Friday, June 24, 2011

Kansas divorce laws


To file for a divorce in Kansas, spouse must be a State resident for at least 60 days before the filing. The divorce petition must be filed with the District Court of the county where the spouses resides. [Based on Kansas Statutes 1603-60-16]


A divorce or separation may be founded on the following reasons:

Incompatibility to breach a conjugal duty or obligation material. Established the mental illness or mental disability of either or both spouses.

[Based on Kansas Statutes 60-16-1601]


A legal separation may be granted for the same reasons as a divorce and may contain provisions detailing how matters will be handled during the separation, including provisions relating to a parenting plan. All provisions relating to the legal custody, parenting time residence, visitation, support or education of minors should be subject to review by the Court. A separation agreement can be embedded in a decree of divorce, if the Court finds that it is valid, just and equitable. [Based on Kansas Statutes 60-16-1601]


Parents may be required to attend a parent education classes, and if they aren't able to come to an agreement concerning parental responsibility, the Court may require the mediation unless the mediation would be inappropriate in the particular case. [Based on Kansas Statutes 60-16-1626]


Kansas is one of equitable distribution, which means that the property will be distributed fairly if the parties cannot reach an agreement. The Court shall take into account the following factors when dividing marital property:

The age of the parties. The length of the marriage. The property is owned by each party. Each spouse of present and future earning capacity. As the property was acquired. Family ties and obligations. The maintenance or the lack thereof. Dissipation of assets. Tax consequences of the Division of property on their respective economic circumstances of the parties. Other factors as the Court considers it necessary to make a fair and reasonable division of property.

[Based on Kansas Statutes 60-16-1610]


Spouse may be granted to spouse in an amount the Court finds to be fair, just and equitable under all circumstances. Maintenance can be granted as a lump sum of periodic payments, on a percentage of income, and the Court cannot grant maintenance over a period of time in excess of 121 months. If the original Decree contains provisions empowering the Court to hear the next movements, and these movements are filed before the cessation of 121 months, then the Court may extend for a period not exceeding 121 months. [Based on Kansas Statutes 60-16-1610]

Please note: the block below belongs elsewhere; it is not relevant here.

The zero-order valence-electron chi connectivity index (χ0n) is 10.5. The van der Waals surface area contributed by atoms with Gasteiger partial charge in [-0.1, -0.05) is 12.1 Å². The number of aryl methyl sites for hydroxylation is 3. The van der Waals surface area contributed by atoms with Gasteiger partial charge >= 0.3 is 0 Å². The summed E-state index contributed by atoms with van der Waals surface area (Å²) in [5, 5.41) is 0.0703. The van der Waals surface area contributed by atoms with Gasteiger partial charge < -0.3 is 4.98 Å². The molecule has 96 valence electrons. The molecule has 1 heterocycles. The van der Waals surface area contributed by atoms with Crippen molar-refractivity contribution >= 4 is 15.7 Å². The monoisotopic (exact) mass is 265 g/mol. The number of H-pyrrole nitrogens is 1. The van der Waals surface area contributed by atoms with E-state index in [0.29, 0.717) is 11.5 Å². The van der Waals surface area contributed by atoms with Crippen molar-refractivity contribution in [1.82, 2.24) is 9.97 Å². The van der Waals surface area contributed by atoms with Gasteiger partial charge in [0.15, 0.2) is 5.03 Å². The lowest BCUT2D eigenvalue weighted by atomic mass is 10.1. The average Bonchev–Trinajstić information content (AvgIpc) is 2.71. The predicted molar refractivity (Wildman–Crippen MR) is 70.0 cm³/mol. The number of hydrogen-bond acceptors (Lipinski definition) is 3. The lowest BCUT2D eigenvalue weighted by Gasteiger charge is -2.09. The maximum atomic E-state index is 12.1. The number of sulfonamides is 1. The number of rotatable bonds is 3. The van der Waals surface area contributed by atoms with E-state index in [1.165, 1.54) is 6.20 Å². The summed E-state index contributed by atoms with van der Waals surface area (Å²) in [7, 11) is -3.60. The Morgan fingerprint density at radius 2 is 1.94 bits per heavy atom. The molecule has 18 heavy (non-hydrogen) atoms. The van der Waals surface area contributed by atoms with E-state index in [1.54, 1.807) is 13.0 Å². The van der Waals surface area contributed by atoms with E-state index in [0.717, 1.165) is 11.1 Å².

The Court shall order the restoration of the maiden who's spouse or former name at the request of that spouse. [Based on Kansas Statutes 60-16-1610]


Both parents can be assigned into custody. If custody is at issue, it shall be decided by the Court based on the interests of the child, taking into account the following factors: the desires of parents in relation to custody. The wishes of the child concerning custody. The interaction and the interrelationship of the child with the parents. Adjustment of the child to the child's home, school and community. The willingness and ability of each parent to respect and foster the bond between the other parent and child. Test of spousal or child abuse by father or someone with whom the parent resides. If a parent or someone with whom a parent resides is subject to registration.

[Based on Kansas Statutes 60-16-1610]


Regardless of the regime of custody ordered by the Court, the Court may order the child support expenses and education must pay one or both parents. In determining the amount of child support, the Court must use the child support guidelines, Kansas. Child support ends in 18 years, unless the parents reach a written agreement to extend the support, the kid turns 18 before completing high school. [Based on Kansas Statutes 60-16-38-1598 and 1610]

View the original article here

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